Tomorrow morning I’ll be on the road traveling to Southeastern North Carolina to present a program, “How To Deal With Difficult People.” The real title is, “How to Handle Jerks!”
We can’t use the real title in promotions because it would: A. Offend some people B. When someone went to their bosses to ask if they could attend the program their bosses might think that they—the bosses—were the jerks.
So, it’s Difficult People.
You’re probably like me and most of the folks who will be in the program tomorrow. You don’t want to think about how to deal with difficult people you just want them to change or be gone. With some of them, if a bus hit’em, it would not be a bad outcome.
I have a couple of difficult people in my life. One of them came with a person who came into my life. The other came with a project I was involved in.
Both these folks have caused stress, hard feelings (that’s a Southern phrase meaning conflict) and wasted time.
While studying up for the presentation I came across a way to think about difficult people that I hadn’t tried: Put yourself in their shoes. If you look at the situation through their lenses you can often determine why they act like they do. The realization can be a real, “Aha!” moment.
The Put Yourself In the Other Person’s Shoes strategy can, as I noted, have unexpected results. What if you use it and realize you were the one at fault? That doesn’t feel very good, does it? At the same time, a little self-awareness can be a good thing.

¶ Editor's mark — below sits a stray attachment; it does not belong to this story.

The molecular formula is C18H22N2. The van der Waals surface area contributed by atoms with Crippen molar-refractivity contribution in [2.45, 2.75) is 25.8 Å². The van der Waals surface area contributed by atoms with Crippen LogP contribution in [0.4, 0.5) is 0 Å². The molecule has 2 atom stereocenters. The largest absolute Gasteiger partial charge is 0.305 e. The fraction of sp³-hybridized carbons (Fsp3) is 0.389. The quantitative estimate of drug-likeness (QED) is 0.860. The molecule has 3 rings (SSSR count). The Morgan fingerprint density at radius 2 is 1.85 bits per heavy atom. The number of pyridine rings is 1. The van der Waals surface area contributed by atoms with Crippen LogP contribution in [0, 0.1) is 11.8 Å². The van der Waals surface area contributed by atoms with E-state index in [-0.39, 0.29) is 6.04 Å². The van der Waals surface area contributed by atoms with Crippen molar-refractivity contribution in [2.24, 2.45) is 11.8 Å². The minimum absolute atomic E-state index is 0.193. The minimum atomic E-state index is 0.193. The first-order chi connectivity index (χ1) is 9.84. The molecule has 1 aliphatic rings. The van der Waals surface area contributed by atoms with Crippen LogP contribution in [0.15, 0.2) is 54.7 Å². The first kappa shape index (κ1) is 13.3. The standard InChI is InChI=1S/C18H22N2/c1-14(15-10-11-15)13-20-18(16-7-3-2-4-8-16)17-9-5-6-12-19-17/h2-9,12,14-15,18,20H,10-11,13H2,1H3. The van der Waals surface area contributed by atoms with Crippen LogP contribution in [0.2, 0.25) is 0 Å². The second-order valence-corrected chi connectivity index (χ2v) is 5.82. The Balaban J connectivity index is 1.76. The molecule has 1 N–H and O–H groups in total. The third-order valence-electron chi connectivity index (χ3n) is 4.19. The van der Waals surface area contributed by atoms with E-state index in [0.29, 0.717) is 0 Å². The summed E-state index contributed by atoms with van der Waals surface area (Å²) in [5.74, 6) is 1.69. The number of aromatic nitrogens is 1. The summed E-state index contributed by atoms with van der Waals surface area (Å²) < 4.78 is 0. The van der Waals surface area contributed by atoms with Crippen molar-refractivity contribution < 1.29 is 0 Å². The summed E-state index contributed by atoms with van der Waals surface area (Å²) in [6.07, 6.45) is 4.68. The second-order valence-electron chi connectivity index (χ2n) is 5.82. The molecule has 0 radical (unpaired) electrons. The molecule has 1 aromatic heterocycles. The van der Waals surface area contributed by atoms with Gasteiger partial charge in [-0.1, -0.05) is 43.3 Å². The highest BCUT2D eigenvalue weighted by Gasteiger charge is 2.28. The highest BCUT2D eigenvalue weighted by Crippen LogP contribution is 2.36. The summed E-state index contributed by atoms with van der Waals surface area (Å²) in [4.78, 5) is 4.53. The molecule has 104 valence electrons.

Aristotle said, “The best knowledge is self-knowledge. It’s also the most difficult to gain.”
Interestingly and unexpectedly, when I tried the strategy it succeeded in helping me understand one of the situations and lower the stress caused by the difficult person.
When I put myself in the person’s shoes I realized that in my contact with them I acted in a way that meant they did not get what they wanted and expected. I realized that in the project in which I worked with them they were more interested in being the center of attention than creating the outcome for which the project was designed. I focused on outcome and didn’t focus on them. They didn’t get what they wanted so they became difficult.
By looking at the situation from both sides I realized that, in the end, I did the right thing and the other person didn’t like it. Looking back though, I realized I could have, and should have, handled the situation differently. I’d still go for the outcome as I did, but when they acted as childishly as they did I wouldn’t respond by poking a stick at them, as I did, and making matters worse.
I should have simply let the matter drop and moved on.
Next time I’ll know…I hope.
Who’s your difficult person? What does the situation look like through their lens?